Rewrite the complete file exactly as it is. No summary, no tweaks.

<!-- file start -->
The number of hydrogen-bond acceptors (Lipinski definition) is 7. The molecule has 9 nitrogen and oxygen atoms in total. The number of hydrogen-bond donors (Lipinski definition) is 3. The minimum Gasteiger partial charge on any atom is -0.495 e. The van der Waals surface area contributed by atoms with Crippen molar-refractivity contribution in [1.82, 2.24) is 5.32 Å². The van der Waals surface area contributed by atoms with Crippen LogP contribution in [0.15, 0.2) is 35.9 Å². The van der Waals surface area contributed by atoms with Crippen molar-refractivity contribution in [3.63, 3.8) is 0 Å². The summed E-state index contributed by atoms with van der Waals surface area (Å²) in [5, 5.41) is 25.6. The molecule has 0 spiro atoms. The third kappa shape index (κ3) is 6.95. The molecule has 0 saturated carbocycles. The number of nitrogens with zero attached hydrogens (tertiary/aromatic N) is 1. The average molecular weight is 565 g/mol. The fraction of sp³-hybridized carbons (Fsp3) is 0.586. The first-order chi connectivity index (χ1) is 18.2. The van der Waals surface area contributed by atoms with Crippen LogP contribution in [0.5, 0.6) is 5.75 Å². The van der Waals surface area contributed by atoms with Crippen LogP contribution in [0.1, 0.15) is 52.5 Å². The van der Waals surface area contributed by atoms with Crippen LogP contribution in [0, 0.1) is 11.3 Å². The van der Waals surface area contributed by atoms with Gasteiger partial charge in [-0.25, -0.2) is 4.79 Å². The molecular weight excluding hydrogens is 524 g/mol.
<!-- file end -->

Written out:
The number of hydrogen-bond acceptors (Lipinski definition) is 7. The molecule has 9 nitrogen and oxygen atoms in total. The number of hydrogen-bond donors (Lipinski definition) is 3. The minimum Gasteiger partial charge on any atom is -0.495 e. The van der Waals surface area contributed by atoms with Crippen molar-refractivity contribution in [1.82, 2.24) is 5.32 Å². The van der Waals surface area contributed by atoms with Crippen LogP contribution in [0.15, 0.2) is 35.9 Å². The van der Waals surface area contributed by atoms with Crippen molar-refractivity contribution in [3.63, 3.8) is 0 Å². The summed E-state index contributed by atoms with van der Waals surface area (Å²) in [5, 5.41) is 25.6. The molecule has 0 spiro atoms. The third kappa shape index (κ3) is 6.95. The molecule has 0 saturated carbocycles. The number of nitrogens with zero attached hydrogens (tertiary/aromatic N) is 1. The average molecular weight is 565 g/mol. The fraction of sp³-hybridized carbons (Fsp3) is 0.586. The first-order chi connectivity index (χ1) is 18.2. The van der Waals surface area contributed by atoms with Crippen LogP contribution in [0.5, 0.6) is 5.75 Å². The van der Waals surface area contributed by atoms with Crippen LogP contribution in [0.1, 0.15) is 52.5 Å². The van der Waals surface area contributed by atoms with Crippen LogP contribution in [0, 0.1) is 11.3 Å². The van der Waals surface area contributed by atoms with Gasteiger partial charge in [-0.25, -0.2) is 4.79 Å². The molecular weight excluding hydrogens is 524 g/mol.